In our last Exporter News, we provided advice on how to indicate the details of the importer on a wine label once the United Kingdom (UK) has departed from the European Union (EU) (see article here).
Although that advice remains current, it is no longer the case that the UK left the EU on the date identified in that article. The deadline has been extended until 12 April 2019.
Another matter has emerged since the publication of our last newsletter. The UK has introduced its own version of the VI-1 document required to accompany most shipments of wine into the EU. Its certificate is essentially the same as the existing version but with references to the EU replaced with references to the UK.
Although these changes appear minor they would have caused significant problems for Wine Australia’s existing system for automated production of these documents. We have been advised that Australian wine shipments to the UK can continue to be accompanied by EU ‘branded’ VI-1 forms at least until our automated system can be amended in July.
Questions have also arisen regarding the issue of VI-1 forms following ‘Brexit’ for shipments of Australian wine that have entered the UK en-route to subsequent sale to markets in the remaining 27 EU member states. Such indirect shipments could involve bulk Australian wine, packaged in the UK prior to trans-shipment or, more simply, to packaged wine that is split from a UK-bound consignment and on-sold to European markets. It is estimated that at least 100,000 such transactions occur annually.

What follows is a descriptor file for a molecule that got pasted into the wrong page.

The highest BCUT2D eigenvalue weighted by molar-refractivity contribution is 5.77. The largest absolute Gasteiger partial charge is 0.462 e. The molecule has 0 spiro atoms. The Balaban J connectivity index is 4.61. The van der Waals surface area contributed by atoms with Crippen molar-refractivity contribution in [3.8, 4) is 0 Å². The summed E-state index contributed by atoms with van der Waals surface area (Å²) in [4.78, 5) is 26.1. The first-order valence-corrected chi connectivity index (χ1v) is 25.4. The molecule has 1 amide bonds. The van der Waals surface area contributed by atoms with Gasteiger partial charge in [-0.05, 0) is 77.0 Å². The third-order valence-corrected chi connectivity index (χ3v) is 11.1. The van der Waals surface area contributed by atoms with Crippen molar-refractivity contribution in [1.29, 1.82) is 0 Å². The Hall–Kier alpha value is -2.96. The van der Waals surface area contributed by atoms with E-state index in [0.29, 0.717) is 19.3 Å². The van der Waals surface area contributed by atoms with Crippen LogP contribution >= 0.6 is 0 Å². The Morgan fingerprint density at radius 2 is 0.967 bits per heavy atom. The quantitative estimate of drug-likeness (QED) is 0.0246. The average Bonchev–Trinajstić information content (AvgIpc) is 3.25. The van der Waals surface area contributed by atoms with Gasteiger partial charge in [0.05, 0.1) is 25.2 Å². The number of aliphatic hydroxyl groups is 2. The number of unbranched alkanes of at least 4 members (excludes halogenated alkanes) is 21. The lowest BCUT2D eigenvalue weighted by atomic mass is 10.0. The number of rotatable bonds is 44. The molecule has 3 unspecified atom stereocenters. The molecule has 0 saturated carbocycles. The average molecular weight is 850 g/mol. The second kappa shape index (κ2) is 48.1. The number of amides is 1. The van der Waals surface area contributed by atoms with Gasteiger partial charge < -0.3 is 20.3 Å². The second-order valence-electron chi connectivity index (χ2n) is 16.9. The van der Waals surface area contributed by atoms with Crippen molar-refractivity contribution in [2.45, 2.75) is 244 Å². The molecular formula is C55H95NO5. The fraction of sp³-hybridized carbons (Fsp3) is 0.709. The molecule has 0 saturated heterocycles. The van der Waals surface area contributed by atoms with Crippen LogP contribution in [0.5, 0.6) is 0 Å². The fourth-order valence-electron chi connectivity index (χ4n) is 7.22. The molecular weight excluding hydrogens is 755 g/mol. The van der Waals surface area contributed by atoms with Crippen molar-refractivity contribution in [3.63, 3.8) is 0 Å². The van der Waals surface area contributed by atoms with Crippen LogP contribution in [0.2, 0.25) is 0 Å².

The agency responsible for issuing VI-1 documents in these circumstances would probably be the UK Food Standards Agency (FSA). However, it is likely that the original ‘EU VI-1’ that accompanies the wine from Australia would be sufficient in the case where the wine is packaged in Australia. In the case where Australian wine is packaged in the UK, the document issued by the FSA could at least include the chemical analysis presented on the original certificate issued by Wine Australia and thus avoid the need to replicate this analysis within the UK.
Wine Australia will attend meetings of both FIVS and the World Wine Trade Group in London in early April. The venue for these meetings has been selected precisely because of the uncertainty surrounding the conditions under which the UK will leave the EU. We intend to obtain further clarity for Australian wine exporters both from attendance at the meetings and through discussions with relevant agencies in the margins of these events and we will provide updates to exporters.